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Budget to safeguard services and tackle the cost of living crisis

School meals - Marner Primary School

Free school meals funding continues

Tower Hamlets is expected to retain one of the lowest council tax rates in London and is investing in services to tackle the cost of living crisis, after the budget was approved last night. 

Councillors approved the Mayor’s proposals at the budget full council meeting on Wednesday 2 March.

The new budget freezes the council’s portion of council tax, with a one per cent rise in the Adult Social Care precept to support the borough’s older and vulnerable residents.

There will be more money for waste and recycling services, adult social care, special educational needs services, community safety, tackling violence against women and girls, supporting carers, supporting residents with their energy bills, getting more people online and more funding for a fire safety team.

Council-funded police officers will also continue, with new investment for improved CCTV to help keep the borough safe. This builds on an earlier announcement that £3m would be spent upgrading the entire public space CCTV network.

Mayor of Tower Hamlets, John Biggs, said: “As we continue our path through the pandemic, I know that many families are seriously worried about the cost of living crisis. At this stage the full impact on local people is still not known as residents face even greater hikes in food and energy costs, interest rates and National Insurance.

“That’s why our budget gives extra financial support for residents and continues to invest in crucial services for children and vulnerable adults, and other frontline services such as waste and recycling, housing and community safety.”

Cllr Candida Ronald, Cabinet Member for Resources and the Voluntary Sector, said: “Supporting families facing the cost of living crisis is at the heart of our budget which includes protection for free school meals for 19,000 primary school children, this is equivalent to £450 per child each year.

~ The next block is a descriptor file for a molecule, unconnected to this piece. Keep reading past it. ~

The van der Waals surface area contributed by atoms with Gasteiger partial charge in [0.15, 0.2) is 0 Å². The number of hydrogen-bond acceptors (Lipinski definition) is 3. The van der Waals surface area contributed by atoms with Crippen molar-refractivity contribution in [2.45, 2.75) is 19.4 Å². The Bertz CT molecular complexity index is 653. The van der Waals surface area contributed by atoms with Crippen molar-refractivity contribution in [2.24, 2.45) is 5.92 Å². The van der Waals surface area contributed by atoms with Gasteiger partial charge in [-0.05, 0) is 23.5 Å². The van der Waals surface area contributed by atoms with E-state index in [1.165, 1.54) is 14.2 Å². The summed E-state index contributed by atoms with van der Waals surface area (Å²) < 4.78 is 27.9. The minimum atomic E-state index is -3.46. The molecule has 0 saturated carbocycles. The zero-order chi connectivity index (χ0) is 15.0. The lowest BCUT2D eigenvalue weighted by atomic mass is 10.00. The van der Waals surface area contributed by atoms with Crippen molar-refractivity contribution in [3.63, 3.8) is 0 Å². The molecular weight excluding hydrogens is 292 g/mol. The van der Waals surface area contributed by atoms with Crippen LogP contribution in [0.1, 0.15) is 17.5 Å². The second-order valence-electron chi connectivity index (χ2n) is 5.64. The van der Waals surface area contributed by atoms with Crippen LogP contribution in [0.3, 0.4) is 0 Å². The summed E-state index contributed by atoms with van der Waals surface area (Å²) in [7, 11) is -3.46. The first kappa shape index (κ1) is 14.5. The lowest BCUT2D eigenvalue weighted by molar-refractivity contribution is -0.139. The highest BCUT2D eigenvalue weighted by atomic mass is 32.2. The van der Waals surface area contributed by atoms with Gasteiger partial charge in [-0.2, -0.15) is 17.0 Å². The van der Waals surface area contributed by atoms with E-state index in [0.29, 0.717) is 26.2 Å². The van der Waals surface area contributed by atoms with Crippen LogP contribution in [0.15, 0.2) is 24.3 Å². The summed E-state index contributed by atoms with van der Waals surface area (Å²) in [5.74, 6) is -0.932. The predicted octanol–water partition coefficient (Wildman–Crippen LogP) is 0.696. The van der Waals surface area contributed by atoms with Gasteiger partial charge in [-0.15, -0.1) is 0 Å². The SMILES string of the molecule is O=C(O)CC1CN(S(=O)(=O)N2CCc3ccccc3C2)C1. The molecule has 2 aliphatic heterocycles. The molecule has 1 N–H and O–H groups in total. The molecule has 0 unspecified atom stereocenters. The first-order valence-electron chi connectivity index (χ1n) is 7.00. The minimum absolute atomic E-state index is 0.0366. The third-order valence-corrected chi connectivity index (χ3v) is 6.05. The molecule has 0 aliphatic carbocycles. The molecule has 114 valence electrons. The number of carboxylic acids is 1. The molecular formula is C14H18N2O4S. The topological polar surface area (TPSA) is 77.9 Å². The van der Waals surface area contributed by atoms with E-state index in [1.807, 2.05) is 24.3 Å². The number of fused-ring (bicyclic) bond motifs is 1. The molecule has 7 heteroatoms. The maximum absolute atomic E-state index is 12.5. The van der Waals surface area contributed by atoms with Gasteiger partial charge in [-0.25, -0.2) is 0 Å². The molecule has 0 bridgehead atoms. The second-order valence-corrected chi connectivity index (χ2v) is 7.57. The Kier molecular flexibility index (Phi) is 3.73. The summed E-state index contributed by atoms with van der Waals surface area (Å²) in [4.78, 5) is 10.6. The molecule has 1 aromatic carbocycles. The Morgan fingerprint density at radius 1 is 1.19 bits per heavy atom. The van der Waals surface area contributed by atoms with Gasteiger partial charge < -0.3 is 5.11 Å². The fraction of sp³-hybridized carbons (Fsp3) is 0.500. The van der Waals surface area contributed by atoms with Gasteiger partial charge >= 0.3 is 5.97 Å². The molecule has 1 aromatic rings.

“There’s a range of extra financial help for struggling households, and we’re proud to be protecting our 100 per cent council tax reduction scheme, which few councils now offer, so the poorest households won’t pay any council tax at all.”

There will be investment in new high-quality council homes, jobs and training, Idea Stores and libraries, parks and major new sports and leisure services.

The budget follows consultation with residents at the end of last year, with feedback informing the income and spending plans. In the consultation, community safety, children’s services, street cleaning and waste, public health and housing were among the services most valued by residents.


The total amount of council tax for a Band D property will be £1,519.98 of which £1,124.39 helps to pay for council services. The remainder of £395.59 is collected on behalf of the Greater London Authority (GLA), which means an overall extra 83p per week for an average property.

Since 2010 the council has saved over £200m due to government funding cuts and increased demand on services. Ongoing uncertainty around how the government will fund councils in the future means that boroughs like Tower Hamlets face the prospect of even less income despite increasing demand on services.

The full budget report is available to view on the council’s website and went before all councillors at the budget full council meeting on Wednesday 2 March.

Posted on Thursday 3rd March 2022